Monday, December 14, 2009

Mayr on Darwin's influence

I'm not sure how much longer Scientific American is going to make the article available (I would guess until the end of the year), so you might want to take advantage while you can and read the late Ernst Mayr's essay "Darwin's Influence on Modern Thought".

A 21st-century person looks at the world quite differently than a citizen of the Victorian era did. This shift had multiple sources, particularly the incredible advances in technology. But what is not at all appreciated is the great extent to which this shift in thinking indeed resulted from Darwin’s ideas.

Remember that in 1850 virtually all leading scientists and philosophers were Christian men. The world they inhabited had been created by God, and as the natural theologians claimed, He had instituted wise laws that brought about the perfect adaptation of all organisms to one another and to their environment. At the same time, the architects of the scientific revolution had constructed a worldview based on physicalism (a reduction to spatiotemporal things or events or their properties), teleology, determinism and other basic principles. Such was the thinking of Western man prior to the 1859 publication of On the Origin of Species. The basic principles proposed by Darwin would stand in total conflict with these prevailing ideas.
And from the conclusion

[T]his is perhaps Darwin’s greatest contribution—he developed a set of new principles that influence the thinking of every person: the living world, through evolution, can be explained without recourse to supernaturalism; essentialism or typology is invalid, and we must adopt population thinking, in which all individuals are unique (vital for education and the refutation of racism); natural selection, applied to social groups, is indeed sufficient to account for the origin and maintenance of altruistic ethical systems; cosmic teleology, an intrinsic process leading life automatically to ever greater perfection, is fallacious, with all seemingly teleological phenomena explicable by purely material processes; and determinism is thus repudiated, which places our fate squarely in our own evolved hands.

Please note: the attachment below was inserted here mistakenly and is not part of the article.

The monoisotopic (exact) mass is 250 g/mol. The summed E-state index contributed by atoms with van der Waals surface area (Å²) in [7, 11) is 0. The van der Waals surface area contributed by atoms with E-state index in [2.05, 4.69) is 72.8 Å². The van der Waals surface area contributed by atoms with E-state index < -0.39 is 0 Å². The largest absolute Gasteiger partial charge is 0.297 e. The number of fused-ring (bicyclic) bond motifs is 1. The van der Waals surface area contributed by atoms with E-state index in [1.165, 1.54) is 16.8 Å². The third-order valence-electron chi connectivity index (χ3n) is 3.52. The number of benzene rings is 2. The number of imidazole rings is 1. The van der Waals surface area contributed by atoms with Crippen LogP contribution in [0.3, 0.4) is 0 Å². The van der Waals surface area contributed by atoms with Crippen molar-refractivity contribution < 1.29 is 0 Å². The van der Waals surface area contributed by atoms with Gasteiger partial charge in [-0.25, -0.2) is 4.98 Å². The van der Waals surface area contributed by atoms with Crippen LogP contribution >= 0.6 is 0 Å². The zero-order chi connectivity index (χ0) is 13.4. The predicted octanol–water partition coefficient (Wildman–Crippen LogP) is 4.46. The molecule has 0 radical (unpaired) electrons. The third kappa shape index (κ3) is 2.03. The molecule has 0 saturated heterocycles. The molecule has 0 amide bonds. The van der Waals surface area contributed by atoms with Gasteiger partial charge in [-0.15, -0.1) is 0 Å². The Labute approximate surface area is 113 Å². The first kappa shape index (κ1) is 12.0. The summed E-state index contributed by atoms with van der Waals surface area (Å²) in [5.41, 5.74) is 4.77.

Update: The article can also be viewed at Botany Online. (h/t Oscar)


Psyberian said...

It just so happens that I’ve been reading a book that includes the topic of Darwin’s work.

Mayr makes a parenthetical remark about this, but I think it’s interesting to see it from another viewpoint. Kenny argues that telos hasn’t really been dealt a death blow, it has merely transformed:

“What Darwin did was to make teleological explanations respectable by offering a general recipe for translating it into an explanation of a mechanistic form. His successors feel able freely to use such explanations, without offering more than a promissory note about how they are to be reduced to mechanism in any particular case. Once they have identified the benefit G, that an activity or structure confers on an organism, they feel entitled to say without further ado that ‘the organism evolved in such a way that G.’" [A New History of Western Philosopy – Vol. 4 – Philosophy in the Modern World by Anthony Kenny]

But I believe this argument is weak on two fronts. Telos used to be a grand design for the universe by God. If it has been shrunk all the way down to biologists talking of the purpose of organs or activities, so much the better!

Secondly, his criticism of how biologists currently use telos does has some merit, since I’m sure that mistakes will be made because of it. But let’s not through out the concept altogether – how can we think of an eye, for example, without supposing that it’s very reason for being has something to do with seeing?

Oscar said...

It might be worth noting that article is available on the University of Hamburg's Botany Online website as well, just in case the SciAm article does become restricted again.